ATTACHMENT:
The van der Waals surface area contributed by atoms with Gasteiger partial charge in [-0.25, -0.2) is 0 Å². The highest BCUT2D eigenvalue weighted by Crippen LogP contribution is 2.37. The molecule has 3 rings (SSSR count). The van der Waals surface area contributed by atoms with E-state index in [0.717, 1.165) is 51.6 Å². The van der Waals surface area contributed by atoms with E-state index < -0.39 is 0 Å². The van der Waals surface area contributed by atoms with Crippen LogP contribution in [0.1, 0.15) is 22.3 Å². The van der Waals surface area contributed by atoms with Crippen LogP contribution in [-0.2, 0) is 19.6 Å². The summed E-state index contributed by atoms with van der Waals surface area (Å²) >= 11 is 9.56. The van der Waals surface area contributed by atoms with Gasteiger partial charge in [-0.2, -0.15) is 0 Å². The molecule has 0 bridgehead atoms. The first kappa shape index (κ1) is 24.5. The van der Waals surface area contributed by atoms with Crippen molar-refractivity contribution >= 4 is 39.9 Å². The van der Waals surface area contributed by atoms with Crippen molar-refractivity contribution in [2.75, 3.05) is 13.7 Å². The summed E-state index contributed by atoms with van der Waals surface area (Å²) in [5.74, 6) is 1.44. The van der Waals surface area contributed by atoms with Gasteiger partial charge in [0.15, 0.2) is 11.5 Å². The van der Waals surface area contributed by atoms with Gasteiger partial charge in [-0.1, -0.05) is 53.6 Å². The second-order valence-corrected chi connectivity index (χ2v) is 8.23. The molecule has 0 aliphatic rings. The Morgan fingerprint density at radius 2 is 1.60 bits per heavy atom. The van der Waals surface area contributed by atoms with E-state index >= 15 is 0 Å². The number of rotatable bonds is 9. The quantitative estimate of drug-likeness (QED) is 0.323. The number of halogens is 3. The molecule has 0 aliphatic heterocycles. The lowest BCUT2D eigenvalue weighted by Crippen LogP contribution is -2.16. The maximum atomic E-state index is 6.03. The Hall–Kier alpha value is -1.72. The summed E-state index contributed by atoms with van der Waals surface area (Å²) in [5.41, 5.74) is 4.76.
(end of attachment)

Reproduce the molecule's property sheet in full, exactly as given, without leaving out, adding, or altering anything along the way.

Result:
The van der Waals surface area contributed by atoms with Gasteiger partial charge in [-0.25, -0.2) is 0 Å². The highest BCUT2D eigenvalue weighted by Crippen LogP contribution is 2.37. The molecule has 3 rings (SSSR count). The van der Waals surface area contributed by atoms with E-state index in [0.717, 1.165) is 51.6 Å². The van der Waals surface area contributed by atoms with E-state index < -0.39 is 0 Å². The van der Waals surface area contributed by atoms with Crippen LogP contribution in [0.1, 0.15) is 22.3 Å². The van der Waals surface area contributed by atoms with Crippen LogP contribution in [-0.2, 0) is 19.6 Å². The summed E-state index contributed by atoms with van der Waals surface area (Å²) >= 11 is 9.56. The van der Waals surface area contributed by atoms with Gasteiger partial charge in [-0.2, -0.15) is 0 Å². The molecule has 0 bridgehead atoms. The first kappa shape index (κ1) is 24.5. The van der Waals surface area contributed by atoms with Crippen molar-refractivity contribution >= 4 is 39.9 Å². The van der Waals surface area contributed by atoms with Crippen molar-refractivity contribution in [2.75, 3.05) is 13.7 Å². The summed E-state index contributed by atoms with van der Waals surface area (Å²) in [5.74, 6) is 1.44. The van der Waals surface area contributed by atoms with Gasteiger partial charge in [0.15, 0.2) is 11.5 Å². The van der Waals surface area contributed by atoms with Gasteiger partial charge in [-0.1, -0.05) is 53.6 Å². The second-order valence-corrected chi connectivity index (χ2v) is 8.23. The molecule has 0 aliphatic rings. The Morgan fingerprint density at radius 2 is 1.60 bits per heavy atom. The van der Waals surface area contributed by atoms with E-state index >= 15 is 0 Å². The number of rotatable bonds is 9. The quantitative estimate of drug-likeness (QED) is 0.323. The number of halogens is 3. The molecule has 0 aliphatic heterocycles. The lowest BCUT2D eigenvalue weighted by Crippen LogP contribution is -2.16. The maximum atomic E-state index is 6.03. The Hall–Kier alpha value is -1.72. The summed E-state index contributed by atoms with van der Waals surface area (Å²) in [5.41, 5.74) is 4.76.